- Posted by Fran Saggers in Uncategorized
- February 28, 2018
- No Comments
An upcoming regulatory and tax change leaves customers facing the prospect of rising insurance premiums in the coming twelve months. This combined with the challenging trading conditions faced by many businesses right now could see business owners tempted to reduce their overall insurance bill by reducing covers or not accurately assessing the risks they face. This is a worrying prospect which could leave many small and medium sized organisations dangerously under-insured.
Short term gain, longer term losses
Although short term savings can be made by taking cheaper options, underinsurance leaves many companies facing financial oblivion should the worst happen. What’s more, claims involving disputed insurance payments can take signifcantly longer to process and settle, lengthening the time needed to replace buildings, machinery, vehicles and stock.
The importance of conducting a full risk assessment
Recent adjustments to the Insurance Discount Rate (often referred to as the Ogden rate) have also seen insurers needing to dramatically increase the value of the reserves they set aside to pay injury claims. The potential rise in the settlement gures of such claims mean that it is vital to consider whether the limits that you have in place for your liability insurance policies are sufficient to pay out in the event of a claim.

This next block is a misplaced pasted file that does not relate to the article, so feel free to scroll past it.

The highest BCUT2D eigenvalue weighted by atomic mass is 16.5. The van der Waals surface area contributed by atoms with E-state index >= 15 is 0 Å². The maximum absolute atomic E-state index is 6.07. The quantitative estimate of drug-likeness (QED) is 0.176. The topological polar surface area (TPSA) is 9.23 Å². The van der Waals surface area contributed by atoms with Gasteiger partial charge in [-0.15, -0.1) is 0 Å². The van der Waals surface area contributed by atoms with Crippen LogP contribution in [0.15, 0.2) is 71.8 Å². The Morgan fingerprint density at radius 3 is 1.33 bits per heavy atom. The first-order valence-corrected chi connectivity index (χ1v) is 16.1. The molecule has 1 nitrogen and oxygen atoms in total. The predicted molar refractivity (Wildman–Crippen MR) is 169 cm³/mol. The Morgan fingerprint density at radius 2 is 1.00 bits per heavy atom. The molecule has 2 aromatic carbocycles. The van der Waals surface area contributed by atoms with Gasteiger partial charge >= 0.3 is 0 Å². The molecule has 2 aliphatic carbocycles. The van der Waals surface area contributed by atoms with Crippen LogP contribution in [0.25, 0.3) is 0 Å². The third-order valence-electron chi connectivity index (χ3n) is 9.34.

Speak to us and we can help you to assess these limits.
What else should I consider?
Another important consideration when assessing your insurance programme is whether you have the right indemnity periods in place for any business interruption insurance you hold.
Business interruption policies are unique in that they are limited by both a sum insured and an indemnity period. The Business Interruption Insurance indemnity period is the period during which the business’ results are affected due to the loss or damage, beginning with the date of the loss or damage and ending not later than the maximum indemnity period. If the maximum indemnity period expires be it 12, 18, 24, 36 or 60 months – then claim payments will cease, even if the sum insured has not yet been exhausted.
When deciding upon the length of the period you need to work out how long it would take your business to recover back to today’s trading levels following a fire, theft or flood.
Inadequate indemnity periods are a common cause of underinsurance, as customers often underestimate how long it would take to recover following a loss. Sadly there are many examples of businesses that have not been able to recover from a large loss due to the inadequacy of their business interruption indemnity period.
Business Interruption Insurance can be a complex area. You need to get the cover basis, sum insured, maximum indemnity period correct to help your business survive a major loss. We can help you to undertake a full assessment of your risk and work with you to create a programme of covers that will avoid making these costly mistakes.